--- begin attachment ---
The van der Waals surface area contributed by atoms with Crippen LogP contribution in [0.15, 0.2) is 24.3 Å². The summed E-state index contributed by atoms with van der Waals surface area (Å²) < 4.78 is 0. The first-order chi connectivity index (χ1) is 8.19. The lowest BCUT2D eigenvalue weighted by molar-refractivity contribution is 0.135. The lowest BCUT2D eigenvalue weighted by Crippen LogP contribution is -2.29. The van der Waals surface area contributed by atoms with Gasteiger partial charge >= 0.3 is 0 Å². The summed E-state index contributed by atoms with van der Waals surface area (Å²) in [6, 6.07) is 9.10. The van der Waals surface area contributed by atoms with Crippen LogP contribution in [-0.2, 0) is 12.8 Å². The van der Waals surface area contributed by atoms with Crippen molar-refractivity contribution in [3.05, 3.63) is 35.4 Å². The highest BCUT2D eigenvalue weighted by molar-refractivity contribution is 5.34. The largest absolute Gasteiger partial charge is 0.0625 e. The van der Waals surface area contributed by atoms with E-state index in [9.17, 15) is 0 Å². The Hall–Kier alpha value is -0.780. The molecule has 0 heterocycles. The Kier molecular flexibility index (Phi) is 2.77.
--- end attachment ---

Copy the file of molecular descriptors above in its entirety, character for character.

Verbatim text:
The van der Waals surface area contributed by atoms with Crippen LogP contribution in [0.15, 0.2) is 24.3 Å². The summed E-state index contributed by atoms with van der Waals surface area (Å²) < 4.78 is 0. The first-order chi connectivity index (χ1) is 8.19. The lowest BCUT2D eigenvalue weighted by molar-refractivity contribution is 0.135. The lowest BCUT2D eigenvalue weighted by Crippen LogP contribution is -2.29. The van der Waals surface area contributed by atoms with Gasteiger partial charge >= 0.3 is 0 Å². The summed E-state index contributed by atoms with van der Waals surface area (Å²) in [6, 6.07) is 9.10. The van der Waals surface area contributed by atoms with Crippen LogP contribution in [-0.2, 0) is 12.8 Å². The van der Waals surface area contributed by atoms with Crippen molar-refractivity contribution in [3.05, 3.63) is 35.4 Å². The highest BCUT2D eigenvalue weighted by molar-refractivity contribution is 5.34. The largest absolute Gasteiger partial charge is 0.0625 e. The van der Waals surface area contributed by atoms with E-state index in [9.17, 15) is 0 Å². The Hall–Kier alpha value is -0.780. The molecule has 0 heterocycles. The Kier molecular flexibility index (Phi) is 2.77.